One day, a Palestinian Sulhita member from Bethlehem needed to travel to Jerusalem for a Sulhita meeting. The Israeli soldier noticed him at the checkpoint and greeting him warmly. After arriving at the Sulha meeting, the Palestinian participant shared about this interaction, and actually cried, he was so moved that the Israeli soldier reached out to make a human connection. Such a simple act, in the midst of the insanity of the checkpoint was a profound gesture (checkpoints are known for the harsh and dehumanizing behavior of the Israeli soldiers). The Israeli soldier recently reported that one of the ways he feels he’s been able to help in his army unit, is by having informal listening sessions in the evening with the other soldiers. The daily stress of working at the checkpoint is immense, and this soldier feels it’s his way of bringing healing energy – to allow some of the stress to deescalate.

One young Palestinian man in our circle described his frustration with the checkpoints – how they separate him from being able to visit other towns and cities nearby, to be with his friends in a casual way after their sports events, etc. He said that at any Sulhita gathering, there are those who come late. While it’s clear that the Jewish participants suffer from “personal problems”, which always account for their tardiness, it’s always the checkpoints that hold up the Palestinian participants by as much as 5 hours. He described his own thought process when he approaches a checkpoint: “I see the soldier that I’ll have to deal with, and I am always asking himself, ‘who is this person in front of me and how is he going to deal with me?’ I will often try to joke or make contact with the soldier. Often, the soldier will be rude, and say something obnoxious to me. But ultimately, I believe in peace with all my heart, and I always try my best to stay positive in my thinking, and to continue loving everyone as my personal commitment to the path of peace.”

Elad, the Sulhita director, is so clearly dedicated to the empowerment of these youth leaders. He never interrupts them, or tries to talk about his own life or work. When I asked him if we could hear about his background and what led him to this work, Elad told us about a transformative moment in his life: “I was a tank commander in the Army. I served in Lebanon and Gaza…I saw my good friend killed nearby me, and I also killed people during my army service. One day, I was part of an ambush for Palestinians who were wanted from the Jenin area. At one point, I was told to move to the south one kilometer. There, I found a young Palestinian boy - perhaps 8 years old - sitting on a rock, reading a book. My commander told me to tie his arms and lets with plastic cuffs until we were finished with the operation. So I cuffed him. I walked away from the boy for a second and turned around to look back at him, and suddenly I felt completely naked…it was as if I was looking at the situation and seeing myself with different eyes. I told the guys in my unit that I have to release the boy. They told me that I would be court marshaled – they urged me not to do it. But I had to. I said I can’t live another second like this, and I untied him. The boy ran back down the hill to Jenin, and within minutes we all heard the whistles, which is how Palestinians communicate to one another that Israeli soldiers are near. We were discovered, and our operation was ruined. That was the first time I ever looked into the eyes of a Palestinian person – it was like humanity cracked through. So many other experiences came later, but that was the first."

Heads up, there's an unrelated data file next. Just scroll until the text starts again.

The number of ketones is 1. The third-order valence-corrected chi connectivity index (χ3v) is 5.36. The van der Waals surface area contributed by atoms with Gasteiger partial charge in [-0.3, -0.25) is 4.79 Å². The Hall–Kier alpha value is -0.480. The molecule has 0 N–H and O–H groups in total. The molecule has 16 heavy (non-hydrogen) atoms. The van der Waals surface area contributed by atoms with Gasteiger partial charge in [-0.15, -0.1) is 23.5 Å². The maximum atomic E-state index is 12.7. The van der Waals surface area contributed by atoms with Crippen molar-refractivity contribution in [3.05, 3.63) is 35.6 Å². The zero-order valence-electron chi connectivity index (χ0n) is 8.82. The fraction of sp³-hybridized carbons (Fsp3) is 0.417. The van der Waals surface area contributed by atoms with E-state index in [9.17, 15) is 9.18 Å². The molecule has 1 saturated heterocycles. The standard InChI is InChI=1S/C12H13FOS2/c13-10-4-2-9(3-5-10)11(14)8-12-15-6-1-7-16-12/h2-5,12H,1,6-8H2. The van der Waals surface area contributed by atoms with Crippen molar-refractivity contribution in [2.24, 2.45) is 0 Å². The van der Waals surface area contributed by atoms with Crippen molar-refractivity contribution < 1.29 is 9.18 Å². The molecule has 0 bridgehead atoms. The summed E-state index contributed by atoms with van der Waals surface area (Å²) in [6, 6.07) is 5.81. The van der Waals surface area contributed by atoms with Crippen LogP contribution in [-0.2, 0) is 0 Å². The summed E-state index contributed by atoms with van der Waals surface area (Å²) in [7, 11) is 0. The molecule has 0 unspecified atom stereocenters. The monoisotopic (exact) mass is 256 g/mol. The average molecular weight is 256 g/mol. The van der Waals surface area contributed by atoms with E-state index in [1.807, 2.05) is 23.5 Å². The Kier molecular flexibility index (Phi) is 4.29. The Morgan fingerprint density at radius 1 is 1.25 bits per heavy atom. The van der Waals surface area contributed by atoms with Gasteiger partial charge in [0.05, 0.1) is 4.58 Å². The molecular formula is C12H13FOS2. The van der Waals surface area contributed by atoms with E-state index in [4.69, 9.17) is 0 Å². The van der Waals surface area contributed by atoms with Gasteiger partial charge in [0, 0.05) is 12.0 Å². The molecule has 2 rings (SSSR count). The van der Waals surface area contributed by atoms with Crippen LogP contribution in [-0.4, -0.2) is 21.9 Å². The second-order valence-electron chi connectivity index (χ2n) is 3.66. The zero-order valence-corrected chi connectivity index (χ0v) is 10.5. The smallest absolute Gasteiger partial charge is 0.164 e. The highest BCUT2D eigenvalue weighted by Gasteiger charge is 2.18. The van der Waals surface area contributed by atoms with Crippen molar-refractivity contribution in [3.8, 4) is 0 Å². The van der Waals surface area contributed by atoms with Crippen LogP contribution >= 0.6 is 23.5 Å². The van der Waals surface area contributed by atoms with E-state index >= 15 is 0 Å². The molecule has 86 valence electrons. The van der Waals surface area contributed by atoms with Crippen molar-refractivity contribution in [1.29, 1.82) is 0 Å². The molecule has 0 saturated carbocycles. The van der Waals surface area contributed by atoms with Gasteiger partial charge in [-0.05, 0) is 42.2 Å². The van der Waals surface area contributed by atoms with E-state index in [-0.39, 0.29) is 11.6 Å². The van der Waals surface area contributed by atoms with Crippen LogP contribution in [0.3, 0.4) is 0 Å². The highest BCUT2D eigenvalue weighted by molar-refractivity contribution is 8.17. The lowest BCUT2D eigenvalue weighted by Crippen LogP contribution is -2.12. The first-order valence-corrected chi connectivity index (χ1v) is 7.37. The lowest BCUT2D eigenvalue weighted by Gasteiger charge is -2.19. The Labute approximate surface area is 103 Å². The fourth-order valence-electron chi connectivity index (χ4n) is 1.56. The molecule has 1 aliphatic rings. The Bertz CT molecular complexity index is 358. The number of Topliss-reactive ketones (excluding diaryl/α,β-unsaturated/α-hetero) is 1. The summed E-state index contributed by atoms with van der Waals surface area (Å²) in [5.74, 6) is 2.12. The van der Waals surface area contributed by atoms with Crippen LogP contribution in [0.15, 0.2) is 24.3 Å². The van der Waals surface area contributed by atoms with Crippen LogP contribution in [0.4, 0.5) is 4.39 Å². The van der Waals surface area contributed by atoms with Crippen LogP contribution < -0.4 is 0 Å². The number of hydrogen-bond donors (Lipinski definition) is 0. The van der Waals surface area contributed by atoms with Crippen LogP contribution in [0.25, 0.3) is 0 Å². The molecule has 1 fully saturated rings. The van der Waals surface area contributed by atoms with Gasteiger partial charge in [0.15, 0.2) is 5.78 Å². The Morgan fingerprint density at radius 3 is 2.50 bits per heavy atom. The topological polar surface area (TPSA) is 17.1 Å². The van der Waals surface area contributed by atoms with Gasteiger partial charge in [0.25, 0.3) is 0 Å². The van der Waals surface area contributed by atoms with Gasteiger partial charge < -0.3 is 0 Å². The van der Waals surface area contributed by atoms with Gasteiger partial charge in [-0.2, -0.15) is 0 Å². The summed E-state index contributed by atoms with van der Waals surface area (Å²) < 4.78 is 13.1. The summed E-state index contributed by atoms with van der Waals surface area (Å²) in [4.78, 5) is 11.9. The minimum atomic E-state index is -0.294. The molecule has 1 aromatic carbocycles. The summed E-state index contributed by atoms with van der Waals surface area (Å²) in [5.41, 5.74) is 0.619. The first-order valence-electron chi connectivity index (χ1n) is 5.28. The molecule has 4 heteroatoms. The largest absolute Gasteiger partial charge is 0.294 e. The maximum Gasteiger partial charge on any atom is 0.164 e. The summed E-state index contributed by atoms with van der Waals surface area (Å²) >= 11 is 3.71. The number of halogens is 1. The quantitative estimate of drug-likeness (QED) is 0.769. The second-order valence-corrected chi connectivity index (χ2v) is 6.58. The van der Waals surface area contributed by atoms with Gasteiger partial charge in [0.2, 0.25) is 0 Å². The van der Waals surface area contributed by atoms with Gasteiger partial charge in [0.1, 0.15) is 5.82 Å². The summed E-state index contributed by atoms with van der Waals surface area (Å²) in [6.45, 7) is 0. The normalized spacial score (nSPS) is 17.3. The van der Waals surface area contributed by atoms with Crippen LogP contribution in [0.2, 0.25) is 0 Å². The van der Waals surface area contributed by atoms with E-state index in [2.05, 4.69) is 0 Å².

At the end of the evening, we asked the young men and women from Sulhita if they wanted to share a powerful moment that they experienced in the camp. A young Israeli woman told this story: "We had a listening circle, and afterwards I collapsed. I just cried and cried. All I wanted was a hug, but I didn't know how to say it. There was a Palestinian mother there. Without saying a word, she came to me and held me and spoke to me. I couldn't understand any of her Arabic, but somehow, I knew what she was saying to me. Afterwards, they translated her words to me and it was confirmed...I had understood every word.